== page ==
Teaching

TEACHING

On Teaching

On my first day of college, the “Psychology 101” professor lectured while holding a little white mouse. As he made his concluding remarks, he reached behind a table, grabbed a boa constrictor, and dropped it on a table with the mouse. “Now that is fight or flight”, he said.

I never forgot that class.

No animals are harmed in the making of my lectures, but I have always been intrigued with mysteries of how the brain learns and remembers. I am passionate about bringing that excitement to my students. In my classes, students and I have been known to explore Gameshow Statistics, Nerf-Gun Population Sampling, Dirty Dancing and Executive Functions, Gorillas and Attention, and Tinker Toy Ability Assessment in the pursuit of knowledge about educational psychology, assessment, learning and the brain, learning disabilities, and technology integration.

My classes and research are centered around

• Learning and the brain because our brains change when we learn
• Ethics in leadership because leadership takes courage and that fight or flight thing is still with me

On Teaching Philosophy

Three guiding principles summarize my teaching philosophy: Universal design, competency- based instruction, and the intentional modeling of both teaching and learning.

Universal design is a brain-based framework for teaching and learning that encompasses one big idea: diversity is the norm. Curricula and learning environments should be designed to meet the diverse and changing needs of students. Instructors have a responsibility to ensure student inclusion and engagement by presenting information in a variety of formats, providing flexible ways for students to demonstrate knowledge and skills, and facilitating the application and transfer of those skills across teaching and learning environments. Inclusive leadership teams, classrooms, and school communities are organizations in which teachers, administrators, and students empower one another to work together and create environments where everyone feels safe, supported, and encouraged to express needs and concerns. In a learning community, content is viewed through multiple lenses, decision making is distributed, and students have choice and control in their learning processes. Leaders in inclusive learning organizations encourage teachers to use a variety methods such as projects, field experiences, gamification, and simulation in order to facilitate, construct learning, and support all students. Inclusive classrooms are places in which diversity, mutual respect, and academic excellence are valued and promoted.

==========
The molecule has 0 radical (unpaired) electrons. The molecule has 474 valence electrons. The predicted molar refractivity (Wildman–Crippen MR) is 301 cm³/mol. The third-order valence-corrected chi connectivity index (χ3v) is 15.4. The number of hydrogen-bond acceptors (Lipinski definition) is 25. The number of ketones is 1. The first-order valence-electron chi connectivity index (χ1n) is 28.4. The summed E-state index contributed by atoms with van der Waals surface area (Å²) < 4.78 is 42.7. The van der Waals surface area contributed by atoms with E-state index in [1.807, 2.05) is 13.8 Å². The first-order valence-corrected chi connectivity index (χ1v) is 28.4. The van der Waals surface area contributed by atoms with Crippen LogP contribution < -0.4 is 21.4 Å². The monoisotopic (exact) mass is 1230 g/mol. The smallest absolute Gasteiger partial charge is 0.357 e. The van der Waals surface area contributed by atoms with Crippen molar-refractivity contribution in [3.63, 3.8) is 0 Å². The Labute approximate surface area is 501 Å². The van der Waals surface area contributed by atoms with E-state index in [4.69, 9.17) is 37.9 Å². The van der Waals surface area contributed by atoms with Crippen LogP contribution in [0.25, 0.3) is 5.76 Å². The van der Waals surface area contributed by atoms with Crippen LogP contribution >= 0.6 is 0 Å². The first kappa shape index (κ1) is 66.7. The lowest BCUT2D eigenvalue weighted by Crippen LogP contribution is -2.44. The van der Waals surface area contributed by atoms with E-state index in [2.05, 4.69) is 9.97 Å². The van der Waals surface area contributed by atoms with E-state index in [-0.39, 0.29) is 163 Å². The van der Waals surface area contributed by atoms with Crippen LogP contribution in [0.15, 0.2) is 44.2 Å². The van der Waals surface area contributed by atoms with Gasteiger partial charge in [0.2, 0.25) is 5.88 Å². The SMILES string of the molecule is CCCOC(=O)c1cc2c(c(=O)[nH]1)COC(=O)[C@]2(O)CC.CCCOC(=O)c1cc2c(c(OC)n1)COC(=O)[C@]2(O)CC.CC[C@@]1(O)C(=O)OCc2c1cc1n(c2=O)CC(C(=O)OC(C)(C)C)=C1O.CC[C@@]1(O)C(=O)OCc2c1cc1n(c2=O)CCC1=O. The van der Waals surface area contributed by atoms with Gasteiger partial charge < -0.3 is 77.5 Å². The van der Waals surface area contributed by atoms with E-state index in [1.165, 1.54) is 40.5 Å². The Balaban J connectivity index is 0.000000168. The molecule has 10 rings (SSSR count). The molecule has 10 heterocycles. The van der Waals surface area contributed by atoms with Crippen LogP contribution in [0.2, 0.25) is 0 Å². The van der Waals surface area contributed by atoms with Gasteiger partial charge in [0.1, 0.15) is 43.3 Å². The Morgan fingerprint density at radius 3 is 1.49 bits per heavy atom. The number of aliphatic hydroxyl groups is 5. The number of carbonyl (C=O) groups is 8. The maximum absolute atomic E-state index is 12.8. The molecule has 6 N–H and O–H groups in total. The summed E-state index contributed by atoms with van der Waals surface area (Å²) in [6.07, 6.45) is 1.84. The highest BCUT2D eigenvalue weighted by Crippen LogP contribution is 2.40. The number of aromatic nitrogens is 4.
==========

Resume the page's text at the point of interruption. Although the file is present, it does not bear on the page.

My commitment to competency-based instruction comes from my central belief that all students can access rich content given the right framework and the ability to move through the continuum of skills and knowledge according to their needs and learning styles. Personalized learning, strong teacher-student relationships, flexible learning plans, and student self-empowerment are ingredients to developing 21st century critical thinkers and learners. Competency based environments create multiple pathways to success, are driven by student needs and are strength-based in their application.

Finally, I believe leaders in learning organizations have a responsibility to be the best possible models of teaching, learning, and ethical decision making for their students and staff. I have spent my career advocating for vulnerable populations, and I believe passionately in every child’s right to high quality instruction and meaningful membership in the school community. I lead with courage, and I am comfortable making decisions based on an ethical framework. An individual’s experiences, values, and perspectives influence how they construct knowledge. Defining the ethical course is challenging in the face of competing opinions. Ethical decision making requires introspection, critical thinking and difficult conversations with diverse groups. Thus, leadership and teaching are both special types of mentorship. A mentor learns through success and failure and seeks ongoing supervision because it is through these systems that we learn, grow, and show accountability as professionals. A mentor accepts the personal and professional responsibilities as well as the challenges of helping and understands that people are fallible and second chances are not a gift to be given but an expectation of helping behavior.

 

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